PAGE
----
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(Oct 05, 2012) On October 3, 2012, a memorandum of understanding on cooperation in combating trafficking in human beings took effect between the Republic of Indonesia and the Republic of China (on Taiwan). The MOU is reportedly Taiwan's first such agreement with a Southeast Asian country. (Grace Kuo, ROC, Indonesia Combat Human Trafficking, TAIWAN TODAY (Oct. 4, 2012).)

According to Hsieh Li-kung, Director-General of Taiwan's National Immigration Agency (NIA) under the Ministry of the Interior, the Indonesia-Taiwan pact legalizes immigration information exchanges between the two sides, despite the lack of diplomatic ties between them, and safeguards human rights. He added that it also enhances day-to-day work efficiency, to help prevent human trafficking and the smuggling and exploitation of illegal immigrants, and facilitates the exchange of information to combat terrorism. (Id.) At present, he noted, there are 181,236 Indonesian nationals resident in Taiwan, 100,000 of them laborers. "With human trafficking going beyond national borders," Hsieh stated, "no single country can effectively stop it without close cooperation with other countries." (Liu Chien-pang & Sofia Wu, Taiwan, Indonesia Sign MOU on Stemming Human Trafficking, FOCUS TAIWAN (Oct. 3, 2012).)

The NIA pointed out that formerly, only persons involved in the Taiwan side of human smuggling operations could be charged in Taiwan, pursuant to investigations; obtaining information on gang leaders or intermediaries in Indonesia was problematic. The agency now hopes that because the MOU provides for relevant intelligence to be exchanged, it will be able "to track down those ultimately responsible." (Kuo, supra.) An additional potential benefit of the MOU, Hsieh pointed out, is access to Indonesia's immigration blacklist, "which could help Taiwan in its efforts to block entry of cross-border criminal suspects." (Liu & Wu, supra.)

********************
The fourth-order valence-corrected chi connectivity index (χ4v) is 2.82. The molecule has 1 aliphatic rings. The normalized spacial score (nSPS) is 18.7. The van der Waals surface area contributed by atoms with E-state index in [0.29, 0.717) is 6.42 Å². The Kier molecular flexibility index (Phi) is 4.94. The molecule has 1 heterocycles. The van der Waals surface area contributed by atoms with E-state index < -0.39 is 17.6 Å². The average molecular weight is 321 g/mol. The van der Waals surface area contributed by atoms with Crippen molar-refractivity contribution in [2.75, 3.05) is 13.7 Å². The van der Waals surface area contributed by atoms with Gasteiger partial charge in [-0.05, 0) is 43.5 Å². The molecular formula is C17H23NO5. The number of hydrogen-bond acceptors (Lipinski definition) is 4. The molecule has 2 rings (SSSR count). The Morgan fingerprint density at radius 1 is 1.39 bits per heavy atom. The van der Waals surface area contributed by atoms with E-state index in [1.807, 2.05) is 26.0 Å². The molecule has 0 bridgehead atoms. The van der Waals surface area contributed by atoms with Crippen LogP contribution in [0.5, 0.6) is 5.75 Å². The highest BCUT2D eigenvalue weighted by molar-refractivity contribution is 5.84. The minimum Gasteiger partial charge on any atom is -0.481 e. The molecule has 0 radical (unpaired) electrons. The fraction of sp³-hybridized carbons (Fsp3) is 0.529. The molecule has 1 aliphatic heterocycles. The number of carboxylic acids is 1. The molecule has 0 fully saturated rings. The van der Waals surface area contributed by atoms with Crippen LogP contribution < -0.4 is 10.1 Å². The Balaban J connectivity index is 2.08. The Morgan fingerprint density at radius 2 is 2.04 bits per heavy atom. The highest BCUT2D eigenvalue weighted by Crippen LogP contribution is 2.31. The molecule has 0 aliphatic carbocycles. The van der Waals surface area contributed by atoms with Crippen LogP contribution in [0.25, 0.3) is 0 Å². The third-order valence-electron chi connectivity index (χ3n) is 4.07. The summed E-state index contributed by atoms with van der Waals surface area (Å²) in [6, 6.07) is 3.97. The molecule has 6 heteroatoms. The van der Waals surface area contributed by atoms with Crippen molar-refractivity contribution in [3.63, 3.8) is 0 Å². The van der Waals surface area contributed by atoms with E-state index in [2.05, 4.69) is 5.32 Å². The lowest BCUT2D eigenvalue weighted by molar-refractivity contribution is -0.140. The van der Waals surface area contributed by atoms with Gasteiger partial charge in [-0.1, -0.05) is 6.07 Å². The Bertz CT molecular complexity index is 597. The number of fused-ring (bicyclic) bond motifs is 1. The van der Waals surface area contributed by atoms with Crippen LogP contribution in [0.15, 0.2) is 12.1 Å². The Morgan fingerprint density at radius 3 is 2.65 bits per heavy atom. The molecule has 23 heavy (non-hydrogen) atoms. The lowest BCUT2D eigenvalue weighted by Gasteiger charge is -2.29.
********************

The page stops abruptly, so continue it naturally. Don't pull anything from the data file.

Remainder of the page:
Related Developments and Background Information

Taiwan's Ministry of the Interior hosted the 2012 Asia Regional Forum on Combating Human Trafficking, held in Taipei from May 29 to June 1. Over 30 immigration officials and non-governmental representatives from 12 neighboring countries – Australia, Cambodia, Hong Kong, Indonesia, Japan, the Republic of Korea, Malaysia, Mongolia, the Philippines, Singapore, Thailand, and Vietnam – and eight diplomatic officials from the American and several other representative and trade offices in Taipei attended the event. (Taiwan Celebrates Its Consecutive 3-Year 'Tier 1' Ranking, Interior Ministry Blog (Aug. 29, 2012, 10:06 A.M.).

In addition, on June 19, 2012, the U.S. Department of State released its 2012 Trafficking in Persons report. (U.S. DEPARTMENT OF STATE, TRAFFICKING IN PERSONS REPORT 2012 (June 19, 2012).) For the third consecutive year , Taiwan was ranked as a "Tier 1" jurisdiction, in recognition of its progress in eliminating human trafficking from its territory. (Taiwan Celebrates Its Consecutive 3-Year 'Tier 1' Ranking, supra.) Tier 1 countries are those "whose governments fully comply with the [U.S.] TVPA's [Trafficking Victims Protection Act] minimum standards for the elimination of trafficking." (A Guide to the Tiers, TRAFFICKING IN PERSONS REPORT 2012, supra at 40.)

According to the State Department report on Taiwan,